A team of researchers from the US has developed a genetic test which can identify the condition hypertrophic cardiomyopathy and pave the way for early diagnosis and possible prevention of the sudden deaths.
Footballer O'Donnell died during a match at Motherwell's Fir Park on December 29, 2007, after he collapsed on the pitch minutes before he was due to be substituted.
It came four years after Cameroon footballer Marc-Vivien Foe died from the condition during a match.
The popular footballer's sudden death at the age of 35 sent shockwaves through Scottish football and led to a programme to be set up to test young athletes for potential heart defects.
Now experts from Stanford University School of Medicine in America claim to have identified the biological basis for the condition, sometimes dubbed "athlete's heart" that led to his death.
Hypertrophic cardiomyopathy, which affects about 0.2% to 0.5% of the population, is a condition in which the muscle of the heart is abnormally thickened without any obvious cause.
Symptoms, including irregular heartbeat and chest pain when exercising, typically emerge in late teenage years or young adulthood, but can occur at any age.
Although doctors have known for some time that the disorder can be caused by any one of several genetic mutations, until now it has not been clear how these mutations cause the thickening and eventual failure of the heart muscle.
To solve the mystery, scientists created stem cells, or IPS cells, from the skin cells of 10 members of a family with a genetic mutation that causes the condition.
The two oldest affected children, aged 21 and 18, displayed slightly enlarged hearts and the youngest, aged 14 and 10, displayed a slight increase in blood volume, which is another symptom of the condition.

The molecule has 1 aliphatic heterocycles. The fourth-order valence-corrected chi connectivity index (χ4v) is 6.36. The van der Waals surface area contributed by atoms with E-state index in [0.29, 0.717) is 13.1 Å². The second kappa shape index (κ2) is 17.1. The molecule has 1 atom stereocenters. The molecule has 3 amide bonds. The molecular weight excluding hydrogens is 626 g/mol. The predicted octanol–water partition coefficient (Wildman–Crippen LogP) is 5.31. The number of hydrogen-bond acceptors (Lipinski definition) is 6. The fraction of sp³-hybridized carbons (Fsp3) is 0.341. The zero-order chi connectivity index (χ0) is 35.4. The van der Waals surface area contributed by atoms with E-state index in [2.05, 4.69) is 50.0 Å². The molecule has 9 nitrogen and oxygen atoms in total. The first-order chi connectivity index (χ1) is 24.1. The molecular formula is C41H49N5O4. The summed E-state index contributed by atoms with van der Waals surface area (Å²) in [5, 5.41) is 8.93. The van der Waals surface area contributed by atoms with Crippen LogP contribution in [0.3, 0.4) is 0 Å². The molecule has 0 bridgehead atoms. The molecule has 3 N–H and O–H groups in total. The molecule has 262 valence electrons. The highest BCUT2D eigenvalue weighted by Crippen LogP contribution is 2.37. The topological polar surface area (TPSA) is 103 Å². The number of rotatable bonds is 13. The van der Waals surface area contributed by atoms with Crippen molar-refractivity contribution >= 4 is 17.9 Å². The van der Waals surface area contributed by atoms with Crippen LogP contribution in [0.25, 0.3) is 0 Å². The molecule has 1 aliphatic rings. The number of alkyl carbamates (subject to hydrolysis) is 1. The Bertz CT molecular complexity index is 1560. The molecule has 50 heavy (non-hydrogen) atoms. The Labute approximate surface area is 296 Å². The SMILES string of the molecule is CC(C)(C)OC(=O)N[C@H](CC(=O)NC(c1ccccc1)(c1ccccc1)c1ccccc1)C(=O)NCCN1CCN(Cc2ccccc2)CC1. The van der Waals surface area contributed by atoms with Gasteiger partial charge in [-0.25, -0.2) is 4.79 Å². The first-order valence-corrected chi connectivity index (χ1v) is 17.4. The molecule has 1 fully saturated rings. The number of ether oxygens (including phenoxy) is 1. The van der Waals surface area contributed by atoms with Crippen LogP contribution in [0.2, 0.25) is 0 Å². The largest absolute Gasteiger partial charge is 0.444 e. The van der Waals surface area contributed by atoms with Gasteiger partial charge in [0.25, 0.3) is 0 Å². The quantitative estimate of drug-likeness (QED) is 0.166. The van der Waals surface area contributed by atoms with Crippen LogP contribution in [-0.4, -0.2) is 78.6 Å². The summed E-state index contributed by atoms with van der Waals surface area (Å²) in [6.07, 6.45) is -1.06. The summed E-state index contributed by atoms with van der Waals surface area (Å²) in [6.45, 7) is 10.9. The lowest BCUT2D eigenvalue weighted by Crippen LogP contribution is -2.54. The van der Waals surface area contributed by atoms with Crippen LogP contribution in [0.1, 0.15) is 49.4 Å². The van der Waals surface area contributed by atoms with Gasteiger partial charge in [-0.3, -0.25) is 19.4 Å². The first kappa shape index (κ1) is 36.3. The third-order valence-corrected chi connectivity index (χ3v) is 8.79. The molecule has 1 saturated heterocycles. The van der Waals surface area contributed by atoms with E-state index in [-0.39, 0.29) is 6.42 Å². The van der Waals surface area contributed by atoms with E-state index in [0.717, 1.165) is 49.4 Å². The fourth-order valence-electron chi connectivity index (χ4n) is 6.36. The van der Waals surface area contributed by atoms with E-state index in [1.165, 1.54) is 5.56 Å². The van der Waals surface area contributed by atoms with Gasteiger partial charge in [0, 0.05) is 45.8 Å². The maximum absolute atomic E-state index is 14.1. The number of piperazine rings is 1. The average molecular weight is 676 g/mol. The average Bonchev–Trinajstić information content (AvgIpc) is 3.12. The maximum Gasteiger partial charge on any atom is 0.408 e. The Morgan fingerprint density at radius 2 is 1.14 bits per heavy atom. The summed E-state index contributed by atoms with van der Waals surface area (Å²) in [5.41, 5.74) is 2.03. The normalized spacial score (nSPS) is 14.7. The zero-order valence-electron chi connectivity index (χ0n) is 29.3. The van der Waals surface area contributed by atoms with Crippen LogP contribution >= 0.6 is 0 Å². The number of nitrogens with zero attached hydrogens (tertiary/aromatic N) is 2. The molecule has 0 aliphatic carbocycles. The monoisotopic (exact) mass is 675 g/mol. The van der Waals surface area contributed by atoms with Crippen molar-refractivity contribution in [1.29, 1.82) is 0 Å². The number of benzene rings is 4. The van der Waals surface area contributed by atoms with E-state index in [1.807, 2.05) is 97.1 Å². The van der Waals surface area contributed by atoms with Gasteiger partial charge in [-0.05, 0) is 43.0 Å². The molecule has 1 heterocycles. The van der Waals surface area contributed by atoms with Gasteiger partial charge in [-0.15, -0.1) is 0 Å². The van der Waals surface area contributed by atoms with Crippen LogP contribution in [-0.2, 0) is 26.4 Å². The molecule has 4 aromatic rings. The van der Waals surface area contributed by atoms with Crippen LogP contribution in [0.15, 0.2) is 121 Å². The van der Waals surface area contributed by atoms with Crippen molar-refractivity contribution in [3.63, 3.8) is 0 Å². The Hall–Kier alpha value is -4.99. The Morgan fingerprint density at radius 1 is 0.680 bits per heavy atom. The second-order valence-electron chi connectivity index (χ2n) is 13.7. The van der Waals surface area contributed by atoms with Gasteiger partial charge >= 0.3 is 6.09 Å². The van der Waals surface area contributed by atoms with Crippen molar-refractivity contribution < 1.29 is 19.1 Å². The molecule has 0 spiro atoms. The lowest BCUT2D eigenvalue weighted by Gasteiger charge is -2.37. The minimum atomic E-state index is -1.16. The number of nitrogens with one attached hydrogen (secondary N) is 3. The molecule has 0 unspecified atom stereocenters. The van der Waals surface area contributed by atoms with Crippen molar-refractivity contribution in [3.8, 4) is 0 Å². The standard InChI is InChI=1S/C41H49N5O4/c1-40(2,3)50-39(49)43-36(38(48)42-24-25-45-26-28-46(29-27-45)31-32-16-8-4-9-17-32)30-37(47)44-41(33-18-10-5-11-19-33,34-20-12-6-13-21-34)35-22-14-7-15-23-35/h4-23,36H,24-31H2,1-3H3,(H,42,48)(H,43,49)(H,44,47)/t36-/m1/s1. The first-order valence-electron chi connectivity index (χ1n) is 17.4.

The researchers then coaxed the cells to become heart muscle cells so they could closely study the cells' behaviour and responsiveness to the chemical and electrical signals that keep a heart beating normally.
They also used these bioengineered heart cells to quickly pinpoint the drugs most likely to be effective in human patients and to study their potential as preventive medications. To test their theory they compared the IPS-generated heart muscle cells, or cardiomycocytes, from the family members who have the mutation to those without it.
They found that all the cardiomyocytes appeared normal at first, for example and were beating rhythmically in a laboratory dish. But the cells with the mutation began to change after about 30 to 40 days.
Joseph Wu, lead author of the study, said: "Our results indicate that we may need to rethink our current treatment strategy.
"Maybe by the time a person begins to exhibit clinical symptoms, the damage could not be easily undone. Earlier intervention may soon be possible in the near future.
"The hope is to be able to use genetic techniques, such as DNA sequencing, coupled with IPS cell-derived cardiomyocytes to identify potential patients at risk at a much earlier stage.
"We may also be able to treat patients earlier with the right medications to prevent enlargement and damage of the heart muscle from taking place in the first place."
The researchers have started to study IPS cells from patients with other mutations associated with hypertrophic cardiomyopathy, as well as to test known drugs.
Dr Wu added: "Instead of conducting clinical trials on patients, which is a much more costly and painstaking process, we may one day be able to do the first stages of a trial primarily on cells in a dish."
However, doctors still do not know what caused Bolton Wanderers footballer Fabrice Muamba to collapse and almost die during a match against Tottenham last year. Muamba has since recovered, but has been forced to retire from the game.